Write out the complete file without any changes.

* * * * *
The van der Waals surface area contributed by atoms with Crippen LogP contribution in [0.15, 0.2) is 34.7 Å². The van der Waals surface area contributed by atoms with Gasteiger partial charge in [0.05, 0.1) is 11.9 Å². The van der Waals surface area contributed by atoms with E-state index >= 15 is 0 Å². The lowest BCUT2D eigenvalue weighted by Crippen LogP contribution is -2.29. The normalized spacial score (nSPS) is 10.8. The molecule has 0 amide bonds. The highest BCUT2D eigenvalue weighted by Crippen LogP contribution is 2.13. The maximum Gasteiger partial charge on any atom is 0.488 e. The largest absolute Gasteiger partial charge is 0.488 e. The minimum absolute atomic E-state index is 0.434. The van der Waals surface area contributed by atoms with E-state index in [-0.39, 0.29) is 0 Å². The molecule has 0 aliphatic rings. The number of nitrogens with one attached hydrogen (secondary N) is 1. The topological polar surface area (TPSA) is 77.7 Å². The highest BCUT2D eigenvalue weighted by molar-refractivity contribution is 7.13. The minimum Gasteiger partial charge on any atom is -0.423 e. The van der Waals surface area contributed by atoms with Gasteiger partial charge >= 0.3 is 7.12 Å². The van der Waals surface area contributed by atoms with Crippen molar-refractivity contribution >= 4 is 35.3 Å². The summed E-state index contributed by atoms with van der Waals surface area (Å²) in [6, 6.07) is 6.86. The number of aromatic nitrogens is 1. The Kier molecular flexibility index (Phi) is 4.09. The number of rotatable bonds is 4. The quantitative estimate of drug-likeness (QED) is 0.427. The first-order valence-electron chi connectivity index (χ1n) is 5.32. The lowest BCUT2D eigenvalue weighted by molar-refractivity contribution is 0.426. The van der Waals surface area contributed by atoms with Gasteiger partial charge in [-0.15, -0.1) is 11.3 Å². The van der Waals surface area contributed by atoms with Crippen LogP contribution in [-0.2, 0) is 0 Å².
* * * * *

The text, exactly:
The van der Waals surface area contributed by atoms with Crippen LogP contribution in [0.15, 0.2) is 34.7 Å². The van der Waals surface area contributed by atoms with Gasteiger partial charge in [0.05, 0.1) is 11.9 Å². The van der Waals surface area contributed by atoms with E-state index >= 15 is 0 Å². The lowest BCUT2D eigenvalue weighted by Crippen LogP contribution is -2.29. The normalized spacial score (nSPS) is 10.8. The molecule has 0 amide bonds. The highest BCUT2D eigenvalue weighted by Crippen LogP contribution is 2.13. The maximum Gasteiger partial charge on any atom is 0.488 e. The largest absolute Gasteiger partial charge is 0.488 e. The minimum absolute atomic E-state index is 0.434. The van der Waals surface area contributed by atoms with E-state index in [-0.39, 0.29) is 0 Å². The molecule has 0 aliphatic rings. The number of nitrogens with one attached hydrogen (secondary N) is 1. The topological polar surface area (TPSA) is 77.7 Å². The highest BCUT2D eigenvalue weighted by molar-refractivity contribution is 7.13. The minimum Gasteiger partial charge on any atom is -0.423 e. The van der Waals surface area contributed by atoms with Gasteiger partial charge >= 0.3 is 7.12 Å². The van der Waals surface area contributed by atoms with Crippen molar-refractivity contribution >= 4 is 35.3 Å². The summed E-state index contributed by atoms with van der Waals surface area (Å²) in [6, 6.07) is 6.86. The number of aromatic nitrogens is 1. The Kier molecular flexibility index (Phi) is 4.09. The number of rotatable bonds is 4. The quantitative estimate of drug-likeness (QED) is 0.427. The first-order valence-electron chi connectivity index (χ1n) is 5.32. The lowest BCUT2D eigenvalue weighted by molar-refractivity contribution is 0.426. The van der Waals surface area contributed by atoms with Gasteiger partial charge in [-0.15, -0.1) is 11.3 Å². The van der Waals surface area contributed by atoms with Crippen LogP contribution in [-0.2, 0) is 0 Å².